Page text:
Breakthrough research from the University of California-San Diego could take the US military one step closer towards having cloaked aircraft and drones.
Researchers Li Yi Hsu, Thomas Lepetit, and Boubacar Kante have succeeded in creating an ultra thin “dielectric metasurface cloak,” which is composed of a multitude of ceramic cylinders embedded into a layer of Teflon.
Like an invisibility cloak, this coating could mask objects from visible light and radio wavelengths, the Army Times notes, and the military is paying attention.
“I am very excited about this work,” Kante told the Army Times.
The cloak functions by either absorbing or directing electromagnetic waves away from an object. This, in turn, effectively masks the object making it ‘invisible.’ While experiments in 2006 first showcased a limited degree of invisibility cloaking, the new breakthrough has two main advantages over older methods.
First, Kante told the Army Times, the new material his team discovered uses ceramics rather than metal particles making the material easier and cheaper to manufacture. Second, the method of using ceramics and Teflon allows the cloak to be effective with coating layers as thin as millimetres.
“Previous cloaking studies needed many layers of materials to hide an object, the cloak ended up being much thicker than the size of the object being covered,” Hsu said in a statement. “In this study, we show that we can use a thin single-layer sheet for cloaking.”
These advantages make a world of difference in real world applications, which is why the military has taken a keen interest in the new cloak. Whereas older cloaking technology would have required 30cm of Teflon coating to mask a Predator drone from a surveillance system, the new cloaking technology could hide the same drone from the same radar with only 3mm of coating, the Washington Post reports.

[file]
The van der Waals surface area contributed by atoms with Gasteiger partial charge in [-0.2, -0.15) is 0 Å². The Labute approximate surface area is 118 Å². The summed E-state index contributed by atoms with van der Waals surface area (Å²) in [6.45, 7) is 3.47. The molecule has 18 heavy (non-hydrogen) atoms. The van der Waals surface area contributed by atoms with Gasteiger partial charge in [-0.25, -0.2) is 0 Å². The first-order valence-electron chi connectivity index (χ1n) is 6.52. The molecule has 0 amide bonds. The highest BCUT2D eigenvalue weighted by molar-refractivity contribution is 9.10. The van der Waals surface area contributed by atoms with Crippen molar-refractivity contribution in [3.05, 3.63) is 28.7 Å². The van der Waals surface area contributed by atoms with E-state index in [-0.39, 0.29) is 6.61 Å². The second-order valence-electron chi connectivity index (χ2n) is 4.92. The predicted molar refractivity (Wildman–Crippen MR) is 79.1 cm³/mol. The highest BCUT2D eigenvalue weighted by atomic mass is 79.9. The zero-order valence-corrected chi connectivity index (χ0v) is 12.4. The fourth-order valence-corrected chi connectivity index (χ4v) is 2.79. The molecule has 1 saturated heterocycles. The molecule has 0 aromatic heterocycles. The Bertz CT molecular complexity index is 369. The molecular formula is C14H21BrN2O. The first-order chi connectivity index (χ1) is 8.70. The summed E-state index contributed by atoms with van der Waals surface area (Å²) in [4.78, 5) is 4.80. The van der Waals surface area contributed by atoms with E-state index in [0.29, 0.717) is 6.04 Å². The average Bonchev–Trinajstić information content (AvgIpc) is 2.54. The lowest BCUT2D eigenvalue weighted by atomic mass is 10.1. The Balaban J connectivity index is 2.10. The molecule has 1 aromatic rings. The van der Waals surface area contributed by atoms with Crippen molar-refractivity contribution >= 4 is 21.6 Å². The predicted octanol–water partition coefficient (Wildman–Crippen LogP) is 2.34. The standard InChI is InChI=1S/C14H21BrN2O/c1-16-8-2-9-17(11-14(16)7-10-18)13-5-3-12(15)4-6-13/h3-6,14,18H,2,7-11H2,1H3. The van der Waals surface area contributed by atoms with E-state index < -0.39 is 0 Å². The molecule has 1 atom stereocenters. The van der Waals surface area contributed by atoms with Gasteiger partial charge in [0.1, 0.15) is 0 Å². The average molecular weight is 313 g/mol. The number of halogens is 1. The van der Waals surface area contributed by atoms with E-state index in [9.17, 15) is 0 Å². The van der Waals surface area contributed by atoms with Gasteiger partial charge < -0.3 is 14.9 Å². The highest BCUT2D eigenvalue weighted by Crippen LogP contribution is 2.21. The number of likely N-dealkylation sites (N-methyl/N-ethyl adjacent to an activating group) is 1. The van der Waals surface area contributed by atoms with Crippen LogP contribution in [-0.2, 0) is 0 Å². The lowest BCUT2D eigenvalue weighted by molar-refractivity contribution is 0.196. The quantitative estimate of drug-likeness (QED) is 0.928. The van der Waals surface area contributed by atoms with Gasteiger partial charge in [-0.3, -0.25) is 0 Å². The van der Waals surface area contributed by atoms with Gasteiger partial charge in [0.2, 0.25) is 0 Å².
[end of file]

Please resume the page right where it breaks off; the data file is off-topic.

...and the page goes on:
This suddenly takes the idea of cloaking away from the realm of sci-fi and moves it firmly towards real world applications. Kayla Matola, a research analyst with the Homeland Defence and Security Information Analysis Center, told the Army Times that the new cloaking technology is “basically what the military’s looking for.”
“If anything this could provide the military with air superiority,” Matola told the Army Times.
And although the technology is still in its nascent stages, Matola estimates that due to the ease of manufacturing the coating from ceramics and Teflon, full scale production and utilization of the technology could occur within the next decade.
“There’s no fundamental roadblocks,” Kante told the Army Times. “It would be easy to manufacture.”
However, despite Matola’s optimism, there are still fundamental issues associated with the technology. The cloak can only be used to block one potential wavelength at a time currently, Endgadget reports, drastically limiting the current applicability of the current cloak.
Additionally, the cloak only blocks wavelengths that hit the target within a six degree range of a 45 degree angle. Beyond that range any item covered in the cloak would still be fully visible. The researchers said they are wroking on widening hte range.
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